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Weekly Wisdoms for the week of December 2, 2013

Wrath and love fuse on the Cross.

God is a just and righteous God -- perfect (see Deuteronomy 32:4). God, therefore, can not let imperfect, sinful humans into his presence. In his justice, God gives every person the fair penalty for his or her sin -- eternal separation from the holy God.

God is also a God of wrath -- holy wrath against sin. As Romans 1:18 says, The wrath of God is being revealed from heaven against all the godlessness and wickedness of men who suppress the truth by their wickedness. That wrath is against all who have sinned.

However, God is also a loving God (1 John 4:8). Indeed, God demonstrated his self-giving love for us by sending Jesus Christ to die for us (Romans 5:8).

These two key attributes of God -- holy wrath and love -- fuse on the Cross. For that's where God shows his love by satisfying his holy wrath in order to provide a path for sinful humans to know the holy God.

God loves you not because of what you do, but because of who He is.

God is love (1 John 4:8). God doesn't have to pretend to love you; He can't not love you, because He is love.

In fact, the very actions of God exemplify what love is. The apostle John explains that this is how we know what love is: Jesus Christ laid down his life for us (1 John 3:16). Only a few verses later, he further defines love: This is love: not that we loved God, but that he loved us and sent his Son as an atoning sacrifice for our sins (1 John 4:9).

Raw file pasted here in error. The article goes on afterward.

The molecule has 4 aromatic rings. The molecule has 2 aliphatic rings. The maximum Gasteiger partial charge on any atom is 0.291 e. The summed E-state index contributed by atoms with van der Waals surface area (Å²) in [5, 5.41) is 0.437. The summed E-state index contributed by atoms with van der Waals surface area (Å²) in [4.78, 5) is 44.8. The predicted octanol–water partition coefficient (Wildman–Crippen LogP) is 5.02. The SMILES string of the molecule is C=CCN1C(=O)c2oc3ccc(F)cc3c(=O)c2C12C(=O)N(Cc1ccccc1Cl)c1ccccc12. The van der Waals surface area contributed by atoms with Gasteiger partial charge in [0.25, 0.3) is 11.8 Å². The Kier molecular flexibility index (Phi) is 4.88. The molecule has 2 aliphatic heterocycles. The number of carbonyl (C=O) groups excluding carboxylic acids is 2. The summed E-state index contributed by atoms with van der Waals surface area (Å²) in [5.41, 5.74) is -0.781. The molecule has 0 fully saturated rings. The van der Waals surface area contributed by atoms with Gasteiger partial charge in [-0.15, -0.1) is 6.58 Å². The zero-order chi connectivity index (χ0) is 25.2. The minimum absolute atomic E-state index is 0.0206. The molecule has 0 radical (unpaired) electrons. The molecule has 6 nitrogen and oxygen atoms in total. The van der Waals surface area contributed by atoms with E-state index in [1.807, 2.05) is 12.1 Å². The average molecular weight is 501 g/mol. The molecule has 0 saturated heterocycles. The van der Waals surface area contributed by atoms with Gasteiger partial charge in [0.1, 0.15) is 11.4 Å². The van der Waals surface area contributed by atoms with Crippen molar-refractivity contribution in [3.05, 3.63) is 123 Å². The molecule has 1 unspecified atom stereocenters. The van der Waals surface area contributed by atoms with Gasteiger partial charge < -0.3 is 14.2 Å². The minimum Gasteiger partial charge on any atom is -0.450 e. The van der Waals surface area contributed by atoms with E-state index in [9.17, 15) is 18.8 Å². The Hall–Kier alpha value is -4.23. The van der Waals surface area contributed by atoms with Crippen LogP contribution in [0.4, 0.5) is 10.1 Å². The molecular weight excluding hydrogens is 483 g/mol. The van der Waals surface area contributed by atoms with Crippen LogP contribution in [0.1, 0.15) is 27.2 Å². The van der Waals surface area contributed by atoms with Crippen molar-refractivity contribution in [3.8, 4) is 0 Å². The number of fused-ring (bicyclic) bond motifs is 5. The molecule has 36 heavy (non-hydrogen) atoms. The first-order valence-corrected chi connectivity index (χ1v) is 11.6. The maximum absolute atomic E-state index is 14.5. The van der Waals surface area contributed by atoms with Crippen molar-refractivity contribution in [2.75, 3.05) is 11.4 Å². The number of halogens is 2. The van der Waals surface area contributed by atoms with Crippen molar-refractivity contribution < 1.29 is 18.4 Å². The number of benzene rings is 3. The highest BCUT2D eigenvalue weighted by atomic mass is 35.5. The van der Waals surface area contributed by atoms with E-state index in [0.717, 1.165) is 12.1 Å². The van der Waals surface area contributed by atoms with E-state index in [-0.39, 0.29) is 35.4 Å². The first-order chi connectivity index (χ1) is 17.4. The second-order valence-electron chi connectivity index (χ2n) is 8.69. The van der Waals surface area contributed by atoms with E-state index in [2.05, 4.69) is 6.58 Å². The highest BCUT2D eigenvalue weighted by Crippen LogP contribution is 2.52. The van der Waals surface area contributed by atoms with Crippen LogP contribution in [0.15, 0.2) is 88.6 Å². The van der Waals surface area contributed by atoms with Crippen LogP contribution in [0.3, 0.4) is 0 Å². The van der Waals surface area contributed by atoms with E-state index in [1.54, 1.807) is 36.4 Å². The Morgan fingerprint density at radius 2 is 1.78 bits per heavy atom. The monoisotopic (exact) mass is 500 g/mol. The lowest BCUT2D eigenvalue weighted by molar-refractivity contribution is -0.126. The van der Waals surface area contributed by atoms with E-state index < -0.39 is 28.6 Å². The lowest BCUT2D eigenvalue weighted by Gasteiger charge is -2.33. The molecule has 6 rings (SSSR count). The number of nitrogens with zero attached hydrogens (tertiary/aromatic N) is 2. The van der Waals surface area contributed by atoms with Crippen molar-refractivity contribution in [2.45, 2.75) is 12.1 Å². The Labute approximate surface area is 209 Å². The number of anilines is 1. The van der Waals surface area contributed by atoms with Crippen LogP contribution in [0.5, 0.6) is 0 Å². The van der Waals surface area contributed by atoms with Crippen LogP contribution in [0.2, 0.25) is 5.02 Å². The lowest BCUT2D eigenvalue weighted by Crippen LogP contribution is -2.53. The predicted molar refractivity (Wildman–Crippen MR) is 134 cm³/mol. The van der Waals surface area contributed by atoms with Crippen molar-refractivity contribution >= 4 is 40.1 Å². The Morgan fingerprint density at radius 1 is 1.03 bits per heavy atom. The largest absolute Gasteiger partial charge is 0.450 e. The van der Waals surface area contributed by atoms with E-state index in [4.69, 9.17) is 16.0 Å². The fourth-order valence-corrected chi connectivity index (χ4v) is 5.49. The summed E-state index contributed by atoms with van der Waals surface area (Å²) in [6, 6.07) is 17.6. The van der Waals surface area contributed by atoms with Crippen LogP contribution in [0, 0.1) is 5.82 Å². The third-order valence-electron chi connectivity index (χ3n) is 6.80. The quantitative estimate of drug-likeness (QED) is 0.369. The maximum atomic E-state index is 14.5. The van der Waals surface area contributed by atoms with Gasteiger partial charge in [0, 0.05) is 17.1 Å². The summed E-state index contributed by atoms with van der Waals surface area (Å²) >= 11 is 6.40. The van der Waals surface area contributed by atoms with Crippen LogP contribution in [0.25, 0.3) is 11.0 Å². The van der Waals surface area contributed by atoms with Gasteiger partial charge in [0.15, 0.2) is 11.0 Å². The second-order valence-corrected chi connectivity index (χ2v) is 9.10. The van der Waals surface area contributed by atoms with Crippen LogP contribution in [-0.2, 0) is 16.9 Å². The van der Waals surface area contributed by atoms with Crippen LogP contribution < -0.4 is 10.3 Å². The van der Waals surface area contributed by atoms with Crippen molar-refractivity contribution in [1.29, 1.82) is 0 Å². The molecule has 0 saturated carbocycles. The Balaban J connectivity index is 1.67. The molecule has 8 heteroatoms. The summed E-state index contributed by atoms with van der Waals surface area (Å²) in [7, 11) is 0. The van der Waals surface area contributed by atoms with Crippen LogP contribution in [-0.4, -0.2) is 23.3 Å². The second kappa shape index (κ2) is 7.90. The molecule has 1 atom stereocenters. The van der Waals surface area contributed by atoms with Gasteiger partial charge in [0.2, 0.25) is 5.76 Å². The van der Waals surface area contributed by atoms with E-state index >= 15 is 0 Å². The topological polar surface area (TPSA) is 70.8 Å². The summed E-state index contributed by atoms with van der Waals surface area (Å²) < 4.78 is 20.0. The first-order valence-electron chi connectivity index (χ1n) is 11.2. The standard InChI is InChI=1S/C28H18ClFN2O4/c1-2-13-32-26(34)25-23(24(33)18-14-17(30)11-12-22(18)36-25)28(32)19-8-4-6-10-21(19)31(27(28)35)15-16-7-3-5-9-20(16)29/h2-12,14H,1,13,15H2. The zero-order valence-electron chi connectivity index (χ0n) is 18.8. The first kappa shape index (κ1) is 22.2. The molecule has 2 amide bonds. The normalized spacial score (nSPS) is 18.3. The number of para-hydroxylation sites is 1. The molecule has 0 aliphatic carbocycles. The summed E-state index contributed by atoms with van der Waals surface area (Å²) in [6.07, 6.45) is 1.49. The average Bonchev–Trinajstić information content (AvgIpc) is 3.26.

Notice that God's love for you is independent of how you behave, who you are, or how you respond to that love.

Romans 5:6-8 reminds us that God loves us regardless of where we are: You see, at just the right time, when we were still powerless, Christ died for the ungodly. Very rarely will anyone die for a righteous man, though for a good man someone might possibly dare to die. But God demonstrates his own love for us in this: While we were still sinners, Christ died for us.

Jesus represents God's love for us in what we now call the Parable of the Prodigal Son (see Luke 15:11-24). In that allegory, the father openly and lovingly receives his son even though the son had run away, squandered all of his money, and insulted the father. In the same way, God loves us unconditionally.

There is nothing you can do to get God to love you -- He already does. There is nothing you can do to deserve God's love, because, by sinning, you have turned your back on God and are fundamentally no different than the prodigal son. That parable is a clear reminder that God loves you not because of what you do, but because of who He is.